• What to Do When Business Partners Do Not Agree
  • June 29, 2016 | Author: James H. Gulseth
  • Law Firm: JGPC Business & Corporate Law - Pleasanton Office
  • Partnerships are one type of business entity available to California entrepreneurs. A partnership can be formed at any time when two or more individuals agree to pursue a business venture for the purposes of making a profit. In most partnerships, each of the founding members (or partners) of the business have the right to participate in making decisions that affect the operation of the partnership (unless the partnership agreement specifies otherwise). When two or more partners disagree as to how the business should be run, however, a partnership dispute can arise and stall further operation of the business.

    Tips for Navigating a Partnership Dispute

    Partnership disputes range in severity from mild to severe. While some disputes may not impact a partnership’s operations at all, other disputes can effectively shut down the business’s operations until the dispute is resolved. Even where a dispute does not result in the cessation of business activities, prolonged partnership disputes can drain morale and cause suspicion or animosity to develop between the partners. Thus, it is important that partnership disputes be resolved quickly. When two or more partners are not seeing eye-to-eye, the following tips may help:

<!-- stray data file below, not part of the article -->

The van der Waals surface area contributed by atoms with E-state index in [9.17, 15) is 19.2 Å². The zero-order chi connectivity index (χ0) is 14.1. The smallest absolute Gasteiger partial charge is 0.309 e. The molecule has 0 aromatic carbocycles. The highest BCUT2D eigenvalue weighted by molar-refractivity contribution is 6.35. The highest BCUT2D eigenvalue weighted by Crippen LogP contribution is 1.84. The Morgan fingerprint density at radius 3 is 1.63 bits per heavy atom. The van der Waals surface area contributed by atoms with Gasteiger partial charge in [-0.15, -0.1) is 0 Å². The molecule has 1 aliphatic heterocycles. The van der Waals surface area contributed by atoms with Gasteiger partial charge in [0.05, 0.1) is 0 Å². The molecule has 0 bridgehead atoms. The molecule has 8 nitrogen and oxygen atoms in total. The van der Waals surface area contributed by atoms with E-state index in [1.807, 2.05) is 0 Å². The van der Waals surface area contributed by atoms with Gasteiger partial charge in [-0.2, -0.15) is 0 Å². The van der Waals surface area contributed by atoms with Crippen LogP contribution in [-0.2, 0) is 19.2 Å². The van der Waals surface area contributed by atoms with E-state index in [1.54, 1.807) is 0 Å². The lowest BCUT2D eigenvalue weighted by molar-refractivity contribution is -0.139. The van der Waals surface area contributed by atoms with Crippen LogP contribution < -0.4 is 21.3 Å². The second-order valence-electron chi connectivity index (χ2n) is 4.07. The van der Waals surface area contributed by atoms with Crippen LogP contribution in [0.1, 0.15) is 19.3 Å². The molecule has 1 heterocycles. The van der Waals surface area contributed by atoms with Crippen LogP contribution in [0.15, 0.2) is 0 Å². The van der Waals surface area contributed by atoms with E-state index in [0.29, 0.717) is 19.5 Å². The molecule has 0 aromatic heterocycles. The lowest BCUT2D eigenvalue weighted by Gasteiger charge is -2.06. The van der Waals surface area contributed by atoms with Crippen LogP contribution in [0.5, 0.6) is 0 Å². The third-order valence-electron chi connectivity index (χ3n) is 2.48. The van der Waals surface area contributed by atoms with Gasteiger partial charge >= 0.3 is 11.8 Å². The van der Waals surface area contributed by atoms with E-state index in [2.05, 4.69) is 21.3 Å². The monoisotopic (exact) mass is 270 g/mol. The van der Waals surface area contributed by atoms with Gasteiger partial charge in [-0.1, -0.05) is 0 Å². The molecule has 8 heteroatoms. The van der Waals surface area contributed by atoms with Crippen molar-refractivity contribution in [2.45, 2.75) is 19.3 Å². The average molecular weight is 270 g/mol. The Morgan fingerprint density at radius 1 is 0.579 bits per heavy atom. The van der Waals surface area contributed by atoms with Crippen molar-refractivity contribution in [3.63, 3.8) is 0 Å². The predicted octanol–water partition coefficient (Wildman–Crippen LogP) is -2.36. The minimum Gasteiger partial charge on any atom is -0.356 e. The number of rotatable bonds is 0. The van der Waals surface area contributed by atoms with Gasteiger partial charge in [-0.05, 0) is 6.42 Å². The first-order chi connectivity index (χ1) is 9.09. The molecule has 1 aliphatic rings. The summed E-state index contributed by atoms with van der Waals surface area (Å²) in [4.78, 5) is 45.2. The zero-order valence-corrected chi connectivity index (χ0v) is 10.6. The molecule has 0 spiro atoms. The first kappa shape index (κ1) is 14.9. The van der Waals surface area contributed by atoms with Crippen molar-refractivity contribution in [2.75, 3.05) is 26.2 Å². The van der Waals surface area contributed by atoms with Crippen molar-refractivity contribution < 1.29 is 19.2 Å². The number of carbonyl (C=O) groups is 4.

1. Practice “active” listening: Make certain you understand the nature of the disagreement between yourself and/or the other partners. What are each of your concerns, and what solutions are each of you offering? It is not uncommon for disputes to erupt unnecessarily (or resolution be prolonged unnecessarily) simply because of a misunderstanding.
    2. Revert to the partnership agreement: If your partnership has a partnership agreement that discusses disputes (if not, your partnership should develop such an agreement), revert back to that agreement and follow the directions thereof. When there appears to be an impasse, your agreement may provide that one partner’s vote is the deciding vote. Or your agreement may provide that no decision can be made if the partners are not unanimous. Whatever procedure your agreement provides is the procedure that should be followed – failing to do so can result in one or more partners filing a lawsuit against the partners who disregarded the agreement.
    3. Consider hiring a mediator: A mediator is a neutral third-party whose role is to facilitate communication between the parties of a partnership dispute and help them arrive at a mutually-agreeable resolution. If you and the other partners in the dispute are at an impasse, you may find helpful. A mediator may propose an agreement, but such agreement would not be binding unless all partners agreed to it.

    This article was originally published on JGPC.com.